FSEC Solar Energy Experts Offer Renewable Education in Aruba

Like most industries throughout the world, the resort industry is seeing a growing trend in the use of renewable energy and “green” practices. More and more hotels in tourist destinations across the globe are trying to be good stewards to their visitors, as well as to the environment, by utilizing renewable energy applications for powering their facilities, rather than passing off the current high energy costs to customers through higher rates. Seeing the industry take such positive strides is what inspired researchers at the Florida Solar Energy Center (FSEC) to develop a program to promote eco-tourism in the Caribbean, one of the most popular tourist destinations, and around the world.

From left: FSEC researchers Bill Young and John Harrison, Facilities Manager of the Bucuti Hotel and Resort, FSEC researcher Patrick Robinson, and local PV entrepreneur Robert Mc David.

From left: FSEC researchers Bill Young and John Harrison, Facilities Manager of the Bucuti Hotel and Resort, FSEC researcher Patrick Robinson, and local PV entrepreneur Robert Mc David.

As part of FSEC’s new eco-tourism initiative, three of the center’s solar energy experts traveled to the island country of Aruba in March to conduct workshops for the Aruba Hotel and Tourism Association (AHATA). AHATA members were interested in learning about using renewable energy technologies to reduce energy consumption and costs at Aruba’s local resorts. FSEC researchers John Harrison, Patrick Robinson and Bill Young provided support to the association by conducting customized educational courses and making recommendations for implementation of solar energy technologies throughout Aruba’s resort industry.

“They reached out to us [FSEC] for solar education just as we were putting our feelers out and seeing where we could springboard this initiative,” said Young.

Patrick Robinson inspects integral collector-storage (ICS) solar hot water systems at a resort in Aruba.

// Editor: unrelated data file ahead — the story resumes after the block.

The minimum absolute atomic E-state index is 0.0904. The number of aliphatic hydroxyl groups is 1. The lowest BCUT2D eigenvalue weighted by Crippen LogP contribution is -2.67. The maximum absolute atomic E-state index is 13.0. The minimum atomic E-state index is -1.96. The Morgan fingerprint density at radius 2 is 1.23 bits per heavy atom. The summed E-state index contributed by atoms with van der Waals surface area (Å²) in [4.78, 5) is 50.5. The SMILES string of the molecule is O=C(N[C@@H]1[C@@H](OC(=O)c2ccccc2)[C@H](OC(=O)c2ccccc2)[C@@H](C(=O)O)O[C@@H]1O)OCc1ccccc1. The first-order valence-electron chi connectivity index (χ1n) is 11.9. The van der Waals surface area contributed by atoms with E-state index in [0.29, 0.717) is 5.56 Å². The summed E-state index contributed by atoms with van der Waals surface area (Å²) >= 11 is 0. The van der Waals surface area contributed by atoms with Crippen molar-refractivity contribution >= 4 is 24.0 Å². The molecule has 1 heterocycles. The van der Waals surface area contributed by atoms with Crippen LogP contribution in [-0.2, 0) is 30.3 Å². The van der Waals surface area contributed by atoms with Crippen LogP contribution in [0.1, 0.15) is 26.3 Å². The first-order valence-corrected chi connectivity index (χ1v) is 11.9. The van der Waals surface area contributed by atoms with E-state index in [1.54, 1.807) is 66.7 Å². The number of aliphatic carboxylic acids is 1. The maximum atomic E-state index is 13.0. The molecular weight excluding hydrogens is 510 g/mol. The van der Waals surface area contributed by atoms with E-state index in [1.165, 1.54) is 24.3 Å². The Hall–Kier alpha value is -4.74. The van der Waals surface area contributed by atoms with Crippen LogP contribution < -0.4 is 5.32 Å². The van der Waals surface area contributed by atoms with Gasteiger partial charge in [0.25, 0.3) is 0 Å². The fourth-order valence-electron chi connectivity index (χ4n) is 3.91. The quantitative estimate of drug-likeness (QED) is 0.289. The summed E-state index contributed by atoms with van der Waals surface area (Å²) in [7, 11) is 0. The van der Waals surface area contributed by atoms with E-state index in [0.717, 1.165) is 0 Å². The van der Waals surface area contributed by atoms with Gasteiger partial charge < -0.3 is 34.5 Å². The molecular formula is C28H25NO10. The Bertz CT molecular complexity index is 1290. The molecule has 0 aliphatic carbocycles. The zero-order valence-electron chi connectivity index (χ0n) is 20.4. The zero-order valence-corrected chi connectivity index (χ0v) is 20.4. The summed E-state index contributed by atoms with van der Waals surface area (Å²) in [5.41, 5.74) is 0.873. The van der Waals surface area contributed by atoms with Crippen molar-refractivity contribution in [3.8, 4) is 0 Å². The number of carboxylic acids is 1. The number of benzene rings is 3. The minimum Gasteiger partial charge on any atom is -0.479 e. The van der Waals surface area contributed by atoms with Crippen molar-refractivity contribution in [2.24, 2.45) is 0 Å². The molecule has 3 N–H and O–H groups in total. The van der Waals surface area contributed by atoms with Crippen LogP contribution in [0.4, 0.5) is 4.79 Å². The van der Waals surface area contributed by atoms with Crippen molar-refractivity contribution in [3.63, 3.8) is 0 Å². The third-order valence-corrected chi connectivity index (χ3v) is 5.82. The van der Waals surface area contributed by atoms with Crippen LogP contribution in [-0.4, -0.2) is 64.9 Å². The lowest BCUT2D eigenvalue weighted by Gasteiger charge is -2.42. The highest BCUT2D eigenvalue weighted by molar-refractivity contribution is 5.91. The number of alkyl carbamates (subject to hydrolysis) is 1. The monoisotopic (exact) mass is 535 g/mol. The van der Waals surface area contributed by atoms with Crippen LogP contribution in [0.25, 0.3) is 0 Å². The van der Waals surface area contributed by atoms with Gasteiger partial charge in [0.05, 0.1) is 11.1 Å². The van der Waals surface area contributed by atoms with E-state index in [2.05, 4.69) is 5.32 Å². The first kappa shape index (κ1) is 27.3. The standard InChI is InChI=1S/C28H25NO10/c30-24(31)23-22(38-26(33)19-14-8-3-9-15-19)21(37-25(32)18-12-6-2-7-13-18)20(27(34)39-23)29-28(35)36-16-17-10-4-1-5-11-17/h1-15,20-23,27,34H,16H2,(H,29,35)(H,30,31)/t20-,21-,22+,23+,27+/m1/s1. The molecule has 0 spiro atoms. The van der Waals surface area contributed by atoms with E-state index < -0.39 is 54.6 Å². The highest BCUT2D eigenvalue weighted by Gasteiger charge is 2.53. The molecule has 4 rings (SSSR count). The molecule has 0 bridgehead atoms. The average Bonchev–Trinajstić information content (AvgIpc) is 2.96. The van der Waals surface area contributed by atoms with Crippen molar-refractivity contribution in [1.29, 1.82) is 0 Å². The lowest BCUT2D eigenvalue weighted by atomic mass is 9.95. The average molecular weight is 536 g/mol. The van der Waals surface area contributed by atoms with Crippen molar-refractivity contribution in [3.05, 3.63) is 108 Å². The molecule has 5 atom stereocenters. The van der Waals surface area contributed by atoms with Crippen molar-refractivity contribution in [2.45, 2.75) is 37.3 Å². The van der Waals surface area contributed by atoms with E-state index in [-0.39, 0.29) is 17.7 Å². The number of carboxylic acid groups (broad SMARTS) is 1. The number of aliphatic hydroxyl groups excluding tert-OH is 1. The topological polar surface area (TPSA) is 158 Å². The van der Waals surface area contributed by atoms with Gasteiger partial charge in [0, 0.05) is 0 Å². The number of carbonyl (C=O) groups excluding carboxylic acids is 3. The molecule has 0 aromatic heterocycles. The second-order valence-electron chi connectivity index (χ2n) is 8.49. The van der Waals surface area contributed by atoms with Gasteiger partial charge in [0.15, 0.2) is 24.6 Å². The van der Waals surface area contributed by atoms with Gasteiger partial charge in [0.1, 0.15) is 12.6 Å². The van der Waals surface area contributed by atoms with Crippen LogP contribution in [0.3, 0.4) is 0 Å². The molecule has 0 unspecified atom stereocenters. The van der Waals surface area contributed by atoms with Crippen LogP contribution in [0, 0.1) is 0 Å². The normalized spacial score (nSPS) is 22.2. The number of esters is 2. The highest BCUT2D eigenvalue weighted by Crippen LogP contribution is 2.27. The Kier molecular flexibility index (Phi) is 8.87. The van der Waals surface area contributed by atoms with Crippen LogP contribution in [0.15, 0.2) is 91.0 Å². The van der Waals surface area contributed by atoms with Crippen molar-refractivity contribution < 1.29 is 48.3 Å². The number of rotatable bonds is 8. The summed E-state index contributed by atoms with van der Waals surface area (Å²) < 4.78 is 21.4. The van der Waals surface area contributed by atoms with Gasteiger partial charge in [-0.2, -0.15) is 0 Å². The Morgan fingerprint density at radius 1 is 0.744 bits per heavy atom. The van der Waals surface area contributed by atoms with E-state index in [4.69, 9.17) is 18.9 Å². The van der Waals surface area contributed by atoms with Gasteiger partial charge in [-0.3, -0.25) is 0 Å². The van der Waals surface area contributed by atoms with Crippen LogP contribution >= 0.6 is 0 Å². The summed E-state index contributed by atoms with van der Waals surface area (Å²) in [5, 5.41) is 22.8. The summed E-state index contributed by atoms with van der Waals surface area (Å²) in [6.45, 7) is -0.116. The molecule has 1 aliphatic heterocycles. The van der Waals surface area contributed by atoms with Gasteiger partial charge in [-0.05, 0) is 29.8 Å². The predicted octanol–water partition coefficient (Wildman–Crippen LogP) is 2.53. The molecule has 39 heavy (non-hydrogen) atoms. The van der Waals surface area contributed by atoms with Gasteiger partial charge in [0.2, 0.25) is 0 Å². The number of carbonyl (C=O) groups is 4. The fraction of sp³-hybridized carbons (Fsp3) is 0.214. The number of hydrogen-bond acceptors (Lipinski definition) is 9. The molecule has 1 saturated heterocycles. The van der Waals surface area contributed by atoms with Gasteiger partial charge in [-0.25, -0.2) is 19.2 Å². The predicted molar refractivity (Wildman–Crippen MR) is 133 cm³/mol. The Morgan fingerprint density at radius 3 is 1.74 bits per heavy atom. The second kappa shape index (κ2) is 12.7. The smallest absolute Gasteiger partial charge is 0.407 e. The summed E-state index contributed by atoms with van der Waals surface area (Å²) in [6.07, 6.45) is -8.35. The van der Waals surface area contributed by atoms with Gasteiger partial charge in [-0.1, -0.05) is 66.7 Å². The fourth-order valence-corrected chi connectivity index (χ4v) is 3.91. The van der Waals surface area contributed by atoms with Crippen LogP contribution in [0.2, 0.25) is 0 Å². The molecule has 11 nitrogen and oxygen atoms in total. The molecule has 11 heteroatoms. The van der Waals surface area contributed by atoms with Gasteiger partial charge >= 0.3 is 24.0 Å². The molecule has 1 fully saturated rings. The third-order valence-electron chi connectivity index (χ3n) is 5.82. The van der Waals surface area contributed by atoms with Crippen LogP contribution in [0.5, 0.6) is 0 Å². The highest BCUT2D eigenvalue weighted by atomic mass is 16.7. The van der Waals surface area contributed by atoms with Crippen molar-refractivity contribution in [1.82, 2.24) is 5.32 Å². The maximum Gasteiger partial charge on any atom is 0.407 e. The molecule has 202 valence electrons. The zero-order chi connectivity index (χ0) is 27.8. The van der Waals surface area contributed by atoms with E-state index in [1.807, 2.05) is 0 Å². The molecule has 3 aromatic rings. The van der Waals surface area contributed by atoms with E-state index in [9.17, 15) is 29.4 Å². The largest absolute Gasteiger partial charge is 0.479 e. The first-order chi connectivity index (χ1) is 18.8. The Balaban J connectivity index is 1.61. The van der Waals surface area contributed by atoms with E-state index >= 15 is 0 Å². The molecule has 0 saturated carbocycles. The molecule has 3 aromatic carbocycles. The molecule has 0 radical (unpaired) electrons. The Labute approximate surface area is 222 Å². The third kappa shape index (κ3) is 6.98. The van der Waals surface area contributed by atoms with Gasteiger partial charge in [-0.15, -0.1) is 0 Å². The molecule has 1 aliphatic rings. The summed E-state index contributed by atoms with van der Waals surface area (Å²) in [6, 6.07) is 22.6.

Patrick Robinson inspects integral collector-storage (ICS) solar hot water systems at a resort in Aruba.

Like many Caribbean countries, Aruba lacks conventional energy resources, creating a dependency on imported oil to power the island’s single utility. The island country has great solar and wind energy resources available, but less than a dozen renewable energy applications are being used throughout the island due to government restrictions on the utility, which limit the interconnection of solar systems to the grid. Combined with the country’s imported oil dependency, these restrictions have not helped offset the country’s skyrocketing electricity prices, which have reached 32 cents per kilowatt and higher.

Harrison, Robinson and Young spent three days conducting workshops and evaluating the solar and wind systems currently in use at some of the AHATA’s facilities. Partnering with AHATA, FSEC developed an educational program that provided technical training and consulting for solar thermal and photovoltaic (PV) technologies. By modifying some of FSEC’s existing solar energy training courses, the researchers were able to provide the specific education and training required for Aruba’s resort industry professionals to understand the design, operation, installation and maintenance of solar systems.

The main purpose of their visit was to create awareness and understanding among AHATA members regarding the importance of making educated decisions when integrating solar energy into facilities. With more than 30 attendees at each solar thermal and PV workshop, the trip was a success.